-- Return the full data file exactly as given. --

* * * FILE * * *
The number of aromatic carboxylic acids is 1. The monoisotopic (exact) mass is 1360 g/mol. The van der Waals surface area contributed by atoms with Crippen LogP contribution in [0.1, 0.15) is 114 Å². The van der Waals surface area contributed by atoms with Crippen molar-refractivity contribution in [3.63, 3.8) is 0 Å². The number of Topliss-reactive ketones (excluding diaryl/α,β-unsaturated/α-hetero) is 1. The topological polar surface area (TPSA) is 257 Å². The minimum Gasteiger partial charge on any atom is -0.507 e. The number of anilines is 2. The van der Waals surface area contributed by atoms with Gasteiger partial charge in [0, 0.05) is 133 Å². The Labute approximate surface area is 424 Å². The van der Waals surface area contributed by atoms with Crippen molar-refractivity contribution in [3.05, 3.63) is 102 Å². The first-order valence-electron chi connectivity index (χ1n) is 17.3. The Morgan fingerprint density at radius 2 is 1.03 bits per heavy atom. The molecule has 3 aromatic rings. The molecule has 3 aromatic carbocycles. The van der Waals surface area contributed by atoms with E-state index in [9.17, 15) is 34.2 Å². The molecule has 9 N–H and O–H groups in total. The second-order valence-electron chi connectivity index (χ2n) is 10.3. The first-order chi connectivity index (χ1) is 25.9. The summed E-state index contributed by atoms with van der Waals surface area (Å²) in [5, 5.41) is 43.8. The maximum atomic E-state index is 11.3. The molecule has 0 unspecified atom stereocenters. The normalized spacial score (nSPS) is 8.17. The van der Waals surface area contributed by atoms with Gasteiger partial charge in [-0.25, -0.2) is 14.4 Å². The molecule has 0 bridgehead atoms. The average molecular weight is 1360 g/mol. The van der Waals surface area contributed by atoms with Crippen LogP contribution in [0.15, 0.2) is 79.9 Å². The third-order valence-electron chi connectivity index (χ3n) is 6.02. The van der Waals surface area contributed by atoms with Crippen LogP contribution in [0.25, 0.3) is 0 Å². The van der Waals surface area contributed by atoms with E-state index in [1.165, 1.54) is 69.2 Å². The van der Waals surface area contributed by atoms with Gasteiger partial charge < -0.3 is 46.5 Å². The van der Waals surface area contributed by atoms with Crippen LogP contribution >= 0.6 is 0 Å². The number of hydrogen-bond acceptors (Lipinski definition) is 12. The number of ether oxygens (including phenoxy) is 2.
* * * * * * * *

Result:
The number of aromatic carboxylic acids is 1. The monoisotopic (exact) mass is 1360 g/mol. The van der Waals surface area contributed by atoms with Crippen LogP contribution in [0.1, 0.15) is 114 Å². The van der Waals surface area contributed by atoms with Crippen molar-refractivity contribution in [3.63, 3.8) is 0 Å². The number of Topliss-reactive ketones (excluding diaryl/α,β-unsaturated/α-hetero) is 1. The topological polar surface area (TPSA) is 257 Å². The minimum Gasteiger partial charge on any atom is -0.507 e. The number of anilines is 2. The van der Waals surface area contributed by atoms with Gasteiger partial charge in [0, 0.05) is 133 Å². The Labute approximate surface area is 424 Å². The van der Waals surface area contributed by atoms with Crippen molar-refractivity contribution in [3.05, 3.63) is 102 Å². The first-order valence-electron chi connectivity index (χ1n) is 17.3. The Morgan fingerprint density at radius 2 is 1.03 bits per heavy atom. The molecule has 3 aromatic rings. The molecule has 3 aromatic carbocycles. The van der Waals surface area contributed by atoms with E-state index in [9.17, 15) is 34.2 Å². The molecule has 9 N–H and O–H groups in total. The second-order valence-electron chi connectivity index (χ2n) is 10.3. The first-order chi connectivity index (χ1) is 25.9. The summed E-state index contributed by atoms with van der Waals surface area (Å²) in [5, 5.41) is 43.8. The maximum atomic E-state index is 11.3. The molecule has 0 unspecified atom stereocenters. The normalized spacial score (nSPS) is 8.17. The van der Waals surface area contributed by atoms with Gasteiger partial charge in [-0.25, -0.2) is 14.4 Å². The molecule has 0 bridgehead atoms. The average molecular weight is 1360 g/mol. The van der Waals surface area contributed by atoms with Crippen LogP contribution in [0.15, 0.2) is 79.9 Å². The third-order valence-electron chi connectivity index (χ3n) is 6.02. The van der Waals surface area contributed by atoms with Crippen LogP contribution in [0.25, 0.3) is 0 Å². The van der Waals surface area contributed by atoms with E-state index in [1.165, 1.54) is 69.2 Å². The van der Waals surface area contributed by atoms with Gasteiger partial charge < -0.3 is 46.5 Å². The van der Waals surface area contributed by atoms with Crippen LogP contribution >= 0.6 is 0 Å². The number of hydrogen-bond acceptors (Lipinski definition) is 12. The number of ether oxygens (including phenoxy) is 2.